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in•duc•tion



Pronunciation: (in-duk'shun), [key]
n.
1. the act of inducing, bringing about, or causing: induction of the hypnotic state.
2. the act of inducting; introduction; initiation.
3. formal installation in an office, benefice, or the like.
4. Logic.
a. any form of reasoning in which the conclusion, though supported by the premises, does not follow from them necessarily.
b. the process of estimating the validity of observations of part of a class of facts as evidence for a proposition about the whole class.
c. a conclusion reached by this process.
5. Also called mathematical induction. Math.a method of proving a given property true for a set of numbers by proving it true for 1 and then true for an arbitrary positive integer by assuming the property true for all previous positive integers and applying the principle of mathematical induction.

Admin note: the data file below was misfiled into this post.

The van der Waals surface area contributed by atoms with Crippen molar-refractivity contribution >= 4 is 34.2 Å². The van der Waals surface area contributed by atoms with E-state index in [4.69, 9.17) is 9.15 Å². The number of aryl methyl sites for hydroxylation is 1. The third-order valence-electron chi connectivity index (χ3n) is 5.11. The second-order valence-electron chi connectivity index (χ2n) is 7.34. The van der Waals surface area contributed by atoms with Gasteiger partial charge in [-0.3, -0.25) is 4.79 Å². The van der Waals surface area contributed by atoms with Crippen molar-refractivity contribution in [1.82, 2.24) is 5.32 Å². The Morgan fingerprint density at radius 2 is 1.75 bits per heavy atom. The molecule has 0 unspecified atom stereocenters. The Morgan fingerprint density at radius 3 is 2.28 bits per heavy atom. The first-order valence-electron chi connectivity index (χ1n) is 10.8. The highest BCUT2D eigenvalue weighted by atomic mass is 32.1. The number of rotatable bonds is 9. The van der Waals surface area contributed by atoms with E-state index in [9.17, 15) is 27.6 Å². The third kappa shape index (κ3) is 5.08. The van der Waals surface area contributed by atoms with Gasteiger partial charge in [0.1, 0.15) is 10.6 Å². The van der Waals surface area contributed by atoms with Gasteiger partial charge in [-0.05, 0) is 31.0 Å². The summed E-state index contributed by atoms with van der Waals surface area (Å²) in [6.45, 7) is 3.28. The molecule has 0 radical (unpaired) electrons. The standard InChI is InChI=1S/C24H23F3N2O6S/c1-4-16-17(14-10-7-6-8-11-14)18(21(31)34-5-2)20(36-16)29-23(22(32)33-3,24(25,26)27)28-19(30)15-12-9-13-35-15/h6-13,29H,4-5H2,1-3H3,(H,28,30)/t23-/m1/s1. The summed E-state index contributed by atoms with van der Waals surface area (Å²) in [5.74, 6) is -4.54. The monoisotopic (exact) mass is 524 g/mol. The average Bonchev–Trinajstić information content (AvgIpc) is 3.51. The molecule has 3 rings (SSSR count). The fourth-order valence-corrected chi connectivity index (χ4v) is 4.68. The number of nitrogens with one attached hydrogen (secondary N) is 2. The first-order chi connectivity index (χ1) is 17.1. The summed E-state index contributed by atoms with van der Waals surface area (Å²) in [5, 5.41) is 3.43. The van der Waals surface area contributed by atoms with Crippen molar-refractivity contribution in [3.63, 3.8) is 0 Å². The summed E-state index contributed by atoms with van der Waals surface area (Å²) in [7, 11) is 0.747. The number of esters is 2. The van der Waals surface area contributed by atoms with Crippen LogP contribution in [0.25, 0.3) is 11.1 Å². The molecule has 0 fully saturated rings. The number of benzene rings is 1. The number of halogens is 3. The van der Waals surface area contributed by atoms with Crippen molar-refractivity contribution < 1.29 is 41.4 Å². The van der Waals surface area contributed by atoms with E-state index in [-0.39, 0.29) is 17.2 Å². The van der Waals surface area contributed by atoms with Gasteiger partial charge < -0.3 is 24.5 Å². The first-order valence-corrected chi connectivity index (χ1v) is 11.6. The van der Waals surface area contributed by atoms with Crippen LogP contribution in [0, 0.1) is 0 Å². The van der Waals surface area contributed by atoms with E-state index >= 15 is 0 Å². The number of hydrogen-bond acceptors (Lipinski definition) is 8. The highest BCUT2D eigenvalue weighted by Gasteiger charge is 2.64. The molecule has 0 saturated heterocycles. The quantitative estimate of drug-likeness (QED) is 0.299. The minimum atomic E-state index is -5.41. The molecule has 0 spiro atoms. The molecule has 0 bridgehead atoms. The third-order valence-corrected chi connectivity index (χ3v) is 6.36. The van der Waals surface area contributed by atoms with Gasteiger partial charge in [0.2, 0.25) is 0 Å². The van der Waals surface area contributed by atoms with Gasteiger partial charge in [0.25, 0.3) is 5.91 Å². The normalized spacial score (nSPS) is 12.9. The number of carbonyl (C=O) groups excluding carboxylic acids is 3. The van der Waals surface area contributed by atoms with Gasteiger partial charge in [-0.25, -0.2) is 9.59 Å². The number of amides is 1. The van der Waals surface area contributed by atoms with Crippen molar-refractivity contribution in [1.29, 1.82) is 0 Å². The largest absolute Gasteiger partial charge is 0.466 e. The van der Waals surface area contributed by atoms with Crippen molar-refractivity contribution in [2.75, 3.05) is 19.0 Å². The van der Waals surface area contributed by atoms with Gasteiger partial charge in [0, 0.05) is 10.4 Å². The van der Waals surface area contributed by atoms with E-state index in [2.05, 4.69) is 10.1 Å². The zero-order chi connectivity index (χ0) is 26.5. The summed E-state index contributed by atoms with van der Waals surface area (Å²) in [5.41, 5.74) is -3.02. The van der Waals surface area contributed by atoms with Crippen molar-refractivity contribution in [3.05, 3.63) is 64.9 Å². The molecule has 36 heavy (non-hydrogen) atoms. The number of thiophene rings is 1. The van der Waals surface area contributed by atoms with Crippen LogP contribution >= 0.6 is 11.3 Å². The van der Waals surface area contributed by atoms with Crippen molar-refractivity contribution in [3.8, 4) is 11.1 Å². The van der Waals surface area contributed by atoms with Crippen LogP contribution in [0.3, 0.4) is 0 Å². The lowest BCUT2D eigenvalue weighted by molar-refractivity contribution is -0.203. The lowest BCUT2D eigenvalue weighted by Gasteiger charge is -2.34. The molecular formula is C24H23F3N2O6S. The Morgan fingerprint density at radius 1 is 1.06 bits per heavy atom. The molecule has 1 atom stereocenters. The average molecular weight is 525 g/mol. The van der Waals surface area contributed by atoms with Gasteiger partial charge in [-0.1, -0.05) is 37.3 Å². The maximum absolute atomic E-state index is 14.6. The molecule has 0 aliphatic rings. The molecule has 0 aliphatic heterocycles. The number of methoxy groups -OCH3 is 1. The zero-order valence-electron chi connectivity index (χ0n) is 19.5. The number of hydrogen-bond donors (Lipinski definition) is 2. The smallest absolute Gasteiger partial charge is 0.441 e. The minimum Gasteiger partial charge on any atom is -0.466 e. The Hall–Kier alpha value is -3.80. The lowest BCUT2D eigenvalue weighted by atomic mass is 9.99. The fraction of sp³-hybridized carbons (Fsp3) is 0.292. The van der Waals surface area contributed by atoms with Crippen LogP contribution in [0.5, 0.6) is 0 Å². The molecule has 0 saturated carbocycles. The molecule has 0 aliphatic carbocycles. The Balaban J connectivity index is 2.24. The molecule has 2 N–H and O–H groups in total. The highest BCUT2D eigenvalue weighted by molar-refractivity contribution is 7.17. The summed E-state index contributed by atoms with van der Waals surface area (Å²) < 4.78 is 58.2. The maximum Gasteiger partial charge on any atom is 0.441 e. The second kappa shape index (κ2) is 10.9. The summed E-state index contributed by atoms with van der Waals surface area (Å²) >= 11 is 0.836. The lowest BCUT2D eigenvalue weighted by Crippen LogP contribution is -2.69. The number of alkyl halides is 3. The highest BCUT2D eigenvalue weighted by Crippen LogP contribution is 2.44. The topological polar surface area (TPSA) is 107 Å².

6. a presentation or bringing forward, as of facts or evidence.
7. Elect., Magnetism.the process by which a body having electric or magnetic properties produces magnetism, an electric charge, or an electromotive force in a neighboring body without contact. Cf. electromagnetic induction, electrostatic induction.
8. Embryol.the process or principle by which one part of the embryo influences the differentiation of another part.
9. Biochem.the synthesis of an enzyme in response to an increased concentration of its substrate in the cell.
10. an introductory unit in literary work, esp. in an early play; prelude or scene independent of the main performance but related to it.
11. Archaic.a preface.

Random House Unabridged Dictionary, Copyright © 1997, by Random House, Inc., on Infoplease.

inductileinduction coil
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